Public land:

Nevada desert: Military training ground or wildlife refuge?


In this file photo, a desert bighorn sheep is seen near Lake Mead.

Thu, Feb 15, 2018 (2 a.m.)

3 ways you can get involved

You have until March 8 to submit comments on the land withdrawal in order to have them included in the final legislative environmental impact statement, which will then be sent to Congress. For more information visit or call 702-652-2750.

1. Submit directly to the website —

2. Email comments to [email protected]

3. Send snail-mail comments to Nellis Air Force Base, 99th Air Base Wing Public Affairs, 4430 Grissom Ave., Ste. 107, Nellis AFB, NV 89191. Comments must be postmarked by March 8.

Draft reports (available at include sections on socioeconomic impact; air, noise and water quality; contamination and species. The area is home to:

• 320 bird species

• 53 mammal species

• 35 reptile species

• 4 amphibian species

• 500 plant species

A few of the creatures that live on refuge land:

• bighorn sheep

• sage grouse

• northern leopard frog

• red-tailed hawk

• bearpoppy plant

• burrowing owl

• desert tortoise

• loggerhead shrike

• gila monster

The story of the West is one of competing interests, each group gunning for resources that seem vast and infinite but are in fact finite: ranchers versus city slickers; tourists versus locals; environmentalists versus developers; and in this case, the Air Force versus a coalition of interests.

In 1936, President Franklin D. Roosevelt created a 2.25 million-acre refuge for bighorn sheep and wildlife. Within five years, about a third of that land (846,000 acres) would be ceded to the Department of Defense to build the Nevada Test and Training Range (NTTR) for World War II practice. Today, almost a century later, Southern Nevada is still torn between these contradicting definitions of “protection.”

Which mission is more important? The Air Force’s mission of “Global Vigilance, Global Reach and Global Power” or the Desert National Wildlife Refuge’s mission of “conservation, management … and restoration” of land, water, plants and animals?

Which federal agency has more right to the land? The scales have slowly tipped in the military’s favor. The Desert National Wildlife Refuge has 1.6 million acres while the NTTR has 2.9 million acres. You have until March 8 to share your opinion on what should happen next.

A unique national asset

People tend to think of the desert as a blank slate because it seems empty, but it’s the opposite of a wasteland. “The Mojave is one of the most biodiverse places in world,” says Friends of Nevada Wilderness’ Jose Witt, explaining how mountainous elevation changes create a tapestry of ecosystems. “I don’t see how we value some lands over other lands. Beauty is in eye of beholder. Just because it has no waterfalls doesn’t mean it deserves to be bombed.”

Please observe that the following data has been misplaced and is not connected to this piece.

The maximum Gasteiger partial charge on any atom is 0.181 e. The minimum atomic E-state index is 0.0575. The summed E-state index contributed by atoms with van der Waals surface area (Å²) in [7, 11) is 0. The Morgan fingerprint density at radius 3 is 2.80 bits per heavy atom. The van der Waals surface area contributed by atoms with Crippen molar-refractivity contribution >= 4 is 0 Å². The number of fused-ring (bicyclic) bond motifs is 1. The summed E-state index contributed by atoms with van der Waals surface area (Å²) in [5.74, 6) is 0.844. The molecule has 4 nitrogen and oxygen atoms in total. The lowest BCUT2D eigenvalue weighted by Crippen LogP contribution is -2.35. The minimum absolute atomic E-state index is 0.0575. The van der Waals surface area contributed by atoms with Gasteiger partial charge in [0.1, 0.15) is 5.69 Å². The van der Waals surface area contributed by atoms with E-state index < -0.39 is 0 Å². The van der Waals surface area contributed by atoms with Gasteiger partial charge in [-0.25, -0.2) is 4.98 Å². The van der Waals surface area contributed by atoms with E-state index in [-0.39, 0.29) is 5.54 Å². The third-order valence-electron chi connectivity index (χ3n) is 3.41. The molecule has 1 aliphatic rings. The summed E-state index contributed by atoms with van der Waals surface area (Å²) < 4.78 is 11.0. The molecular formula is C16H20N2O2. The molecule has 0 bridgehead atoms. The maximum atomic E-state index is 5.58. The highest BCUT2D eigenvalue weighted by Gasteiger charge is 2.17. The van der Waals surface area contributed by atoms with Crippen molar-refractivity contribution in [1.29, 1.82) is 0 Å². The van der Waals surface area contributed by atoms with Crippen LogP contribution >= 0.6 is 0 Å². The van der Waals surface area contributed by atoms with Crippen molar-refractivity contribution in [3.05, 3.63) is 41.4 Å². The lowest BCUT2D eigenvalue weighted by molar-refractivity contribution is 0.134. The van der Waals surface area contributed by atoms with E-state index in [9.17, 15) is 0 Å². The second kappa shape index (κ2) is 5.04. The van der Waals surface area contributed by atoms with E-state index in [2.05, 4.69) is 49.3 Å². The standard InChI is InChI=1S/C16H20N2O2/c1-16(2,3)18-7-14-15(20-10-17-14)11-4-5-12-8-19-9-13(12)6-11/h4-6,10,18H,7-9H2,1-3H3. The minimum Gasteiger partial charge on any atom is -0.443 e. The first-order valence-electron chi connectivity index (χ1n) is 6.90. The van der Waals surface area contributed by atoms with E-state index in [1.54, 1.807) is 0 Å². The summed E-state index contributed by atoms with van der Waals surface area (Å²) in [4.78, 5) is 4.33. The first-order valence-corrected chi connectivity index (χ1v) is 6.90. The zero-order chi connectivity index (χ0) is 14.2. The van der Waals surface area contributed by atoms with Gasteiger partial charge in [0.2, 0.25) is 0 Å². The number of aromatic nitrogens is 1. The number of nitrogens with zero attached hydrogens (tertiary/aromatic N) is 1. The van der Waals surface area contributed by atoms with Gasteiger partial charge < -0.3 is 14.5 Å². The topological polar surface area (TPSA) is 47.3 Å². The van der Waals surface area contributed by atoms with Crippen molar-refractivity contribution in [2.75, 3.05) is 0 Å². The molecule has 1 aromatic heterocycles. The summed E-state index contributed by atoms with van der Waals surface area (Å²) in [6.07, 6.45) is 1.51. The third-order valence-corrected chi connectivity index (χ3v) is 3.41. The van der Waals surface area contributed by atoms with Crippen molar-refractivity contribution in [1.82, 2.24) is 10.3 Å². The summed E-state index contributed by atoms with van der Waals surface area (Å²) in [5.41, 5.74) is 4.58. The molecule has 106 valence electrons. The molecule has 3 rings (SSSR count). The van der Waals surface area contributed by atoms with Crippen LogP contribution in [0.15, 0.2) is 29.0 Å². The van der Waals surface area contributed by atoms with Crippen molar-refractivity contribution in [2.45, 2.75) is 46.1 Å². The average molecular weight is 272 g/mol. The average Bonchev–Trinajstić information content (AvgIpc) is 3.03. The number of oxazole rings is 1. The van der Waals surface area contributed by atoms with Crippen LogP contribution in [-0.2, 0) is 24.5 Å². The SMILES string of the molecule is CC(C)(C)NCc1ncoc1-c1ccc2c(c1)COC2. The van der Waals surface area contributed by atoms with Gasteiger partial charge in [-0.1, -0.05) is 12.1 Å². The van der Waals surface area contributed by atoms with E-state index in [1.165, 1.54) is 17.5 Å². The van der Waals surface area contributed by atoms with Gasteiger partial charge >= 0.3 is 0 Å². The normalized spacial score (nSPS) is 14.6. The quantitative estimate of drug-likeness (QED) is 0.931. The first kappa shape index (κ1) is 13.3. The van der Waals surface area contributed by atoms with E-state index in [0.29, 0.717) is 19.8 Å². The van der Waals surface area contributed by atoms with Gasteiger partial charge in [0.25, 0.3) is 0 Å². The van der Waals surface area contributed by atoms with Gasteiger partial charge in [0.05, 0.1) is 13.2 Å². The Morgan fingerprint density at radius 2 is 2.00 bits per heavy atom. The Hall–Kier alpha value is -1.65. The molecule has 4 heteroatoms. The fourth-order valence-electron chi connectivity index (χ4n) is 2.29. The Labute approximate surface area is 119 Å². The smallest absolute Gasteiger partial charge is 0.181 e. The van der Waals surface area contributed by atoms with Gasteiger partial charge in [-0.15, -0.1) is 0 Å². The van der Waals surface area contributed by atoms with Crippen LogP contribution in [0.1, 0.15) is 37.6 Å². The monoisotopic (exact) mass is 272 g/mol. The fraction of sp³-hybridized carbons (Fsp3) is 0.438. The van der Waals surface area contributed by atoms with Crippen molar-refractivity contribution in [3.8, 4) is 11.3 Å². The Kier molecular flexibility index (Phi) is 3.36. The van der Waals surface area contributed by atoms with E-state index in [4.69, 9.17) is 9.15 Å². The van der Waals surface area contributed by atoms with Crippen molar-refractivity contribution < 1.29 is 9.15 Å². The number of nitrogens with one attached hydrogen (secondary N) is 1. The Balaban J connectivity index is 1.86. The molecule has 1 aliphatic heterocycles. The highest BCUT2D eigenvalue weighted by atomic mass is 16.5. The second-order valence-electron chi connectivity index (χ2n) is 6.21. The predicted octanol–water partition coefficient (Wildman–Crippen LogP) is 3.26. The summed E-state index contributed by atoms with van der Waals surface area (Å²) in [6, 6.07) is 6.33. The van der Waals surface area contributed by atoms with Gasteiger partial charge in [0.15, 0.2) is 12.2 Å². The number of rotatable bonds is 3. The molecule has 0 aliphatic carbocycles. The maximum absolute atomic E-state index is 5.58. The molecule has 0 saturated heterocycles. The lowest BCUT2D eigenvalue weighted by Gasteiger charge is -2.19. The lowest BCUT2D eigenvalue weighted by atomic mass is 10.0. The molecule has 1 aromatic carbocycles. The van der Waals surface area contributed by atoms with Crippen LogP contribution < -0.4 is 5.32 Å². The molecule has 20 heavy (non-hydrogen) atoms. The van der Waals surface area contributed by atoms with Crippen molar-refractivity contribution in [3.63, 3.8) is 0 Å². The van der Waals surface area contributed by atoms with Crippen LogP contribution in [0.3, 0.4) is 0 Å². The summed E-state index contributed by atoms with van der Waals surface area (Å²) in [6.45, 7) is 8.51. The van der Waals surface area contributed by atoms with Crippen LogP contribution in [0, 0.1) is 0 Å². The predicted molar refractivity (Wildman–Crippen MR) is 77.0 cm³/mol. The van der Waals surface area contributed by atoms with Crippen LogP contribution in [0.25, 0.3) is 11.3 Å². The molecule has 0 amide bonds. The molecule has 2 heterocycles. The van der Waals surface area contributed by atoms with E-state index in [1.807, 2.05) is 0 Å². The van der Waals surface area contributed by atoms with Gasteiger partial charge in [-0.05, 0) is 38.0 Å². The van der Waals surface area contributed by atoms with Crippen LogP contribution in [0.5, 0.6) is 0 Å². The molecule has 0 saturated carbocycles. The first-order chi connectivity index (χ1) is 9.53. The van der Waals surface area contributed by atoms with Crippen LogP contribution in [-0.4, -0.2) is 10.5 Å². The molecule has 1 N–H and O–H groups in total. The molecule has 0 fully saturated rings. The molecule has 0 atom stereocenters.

The 300,000 acres of wildlife refuge/potential training range contain sand dunes, slot canyons, pine forests and a striking dry lake bed that could become an airplane runway. The area is popular among outdoorsy types because it offers great potential for hiking, camping, hunting and biking. One favorite trail is Hidden Forest, which leads to a historical cabin in the woods.

Eco tourism has become a boon to Nevada’s small towns. Once reliant on mining, Beatty is reinventing itself as a mountain bike mecca, with the goal of becoming the next Moab, Utah. Now, residents fear the boom could bust if the land is withdrawn.

“Small towns in Nevada are in a state of failure, and we’re trying to change that. But without that public land around us, we don’t have much of a future,” says David Spicer, a Nye County rancher and president of the Oasis Valley conservation and recreation group Storm-OV.

Like the bighorn sheep who need ample habitat to roam, mountain bike trails need lots of seemingly endless land. So does the military. Because of its “size and remoteness,” Nevada is one of the few places where certain air exercises can be done, according to The Air Force calls our desert a “unique national asset … critical to the nation’s defense.”